"Thank you," he grumbled, taking it. After his next fumbled attempt at stoppering the decanter failed he swore again, and held it out to Lavinia. "Bah! Here, you do it."

The dainty little hands that took the decanter were so pale that they seemed to glow in the darkness. As a little girl she'd always been so rosy. All the Everglot women were, always had been. Rosy-cheeked, small-featured, plump and blonde. Lavinia had been a real beauty, before her troubles. When she handed the decanter back Phineas averted his eyes from the angry scar that marred one pale wrist. He knew very well she had a matching one on her other arm.

"What is your opinion of Miss Elvstead, Grandfather?" Lavinia asked abruptly. Ever since she'd returned from the sanitarium, it seemed, she'd had little patience for niceties or decorum. Frankly, Phineas didn't mind, so long as she wasn't shaming them in public. Her mother had only allowed her in the drawing room today because she had agreed to remain silent, control her tears and temper, and to leave after shaking hands with Miss Elvstead. Phineas, head of the household and head of the family, had been under similar orders, as outrageous and insulting as that was.

A decrepit old man and a mad young woman. They had quite a bit in common. Not least all the time they spent kept in the house.

"She is not the match I would have chosen," he replied, shifting in his wheeled chair and disarranging his lap rug in the process. While Lavinia knelt and straightened it for him, he went on, "The Elvsteads are an old, good family, but with each generation they seem to lose more and more of their breeding. It's deplorable, what they've become. Scandal every time you look at them."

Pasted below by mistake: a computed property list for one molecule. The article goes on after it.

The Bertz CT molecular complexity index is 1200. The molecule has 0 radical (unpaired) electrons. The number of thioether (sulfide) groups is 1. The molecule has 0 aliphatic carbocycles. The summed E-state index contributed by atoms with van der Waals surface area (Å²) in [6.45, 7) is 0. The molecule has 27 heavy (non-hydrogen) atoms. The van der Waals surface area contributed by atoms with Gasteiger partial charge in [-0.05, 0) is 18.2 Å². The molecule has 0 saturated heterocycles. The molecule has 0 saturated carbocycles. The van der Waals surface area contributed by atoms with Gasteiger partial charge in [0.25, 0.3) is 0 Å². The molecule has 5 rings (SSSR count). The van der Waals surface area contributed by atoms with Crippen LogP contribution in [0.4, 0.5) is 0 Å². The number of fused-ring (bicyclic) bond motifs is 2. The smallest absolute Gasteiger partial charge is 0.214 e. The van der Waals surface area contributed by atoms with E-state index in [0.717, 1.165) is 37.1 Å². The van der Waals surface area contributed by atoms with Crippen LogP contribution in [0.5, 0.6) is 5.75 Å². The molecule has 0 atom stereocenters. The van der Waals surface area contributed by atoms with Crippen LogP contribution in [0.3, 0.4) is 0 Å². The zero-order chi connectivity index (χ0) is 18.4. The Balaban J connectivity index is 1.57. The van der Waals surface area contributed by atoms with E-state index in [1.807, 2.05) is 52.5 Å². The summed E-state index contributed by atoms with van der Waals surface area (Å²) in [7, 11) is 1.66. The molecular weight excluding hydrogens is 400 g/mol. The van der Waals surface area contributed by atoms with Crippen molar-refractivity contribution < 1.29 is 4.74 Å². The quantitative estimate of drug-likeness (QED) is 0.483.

Lavinia remained kneeling next to him, arms folded on top of the wheel, her long blonde curls falling loose. A cross, hurt expression twisted her round face. "Why, add the lost money to the list, and you might as well be speaking of our family, Grandfather."

"You are not a scandal, Lavinia," he told her gruffly, ignoring the crass but true comment about money. "Your brother might think so, your mother, and your father, God rest him, but they are quite wrong. You've had troubles, that's all. Such things do happen, but we've fixed it all, haven't we? You behave as you should now, there's no scandal in that."

Lavinia smiled without any mirth whatever. "You are very generous, Grandfather. But an Everglot in a sanit-" Phineas stopped her with a raised hand.

"Enough," he said, again removing the stopper from the decanter. He took a long swallow of sherry, smacking his lips when he'd finished. "You took the waters. For reasons of health. That's all."

There was a silence. The two of them sat there in the shadowy gloom of the gallery, the chill of the hall settling in around them, their ancestors gazing down upon them from their frames. Each and every one of them had walked this gallery. Sometimes, when it was late, and dark, and quiet, such as now, their footsteps and breath could almost be heard. Phineas and Lavinia, and Finis, the heir, had the Everglot legacy in their keeping. For that legacy to even be in slight question, was intolerable.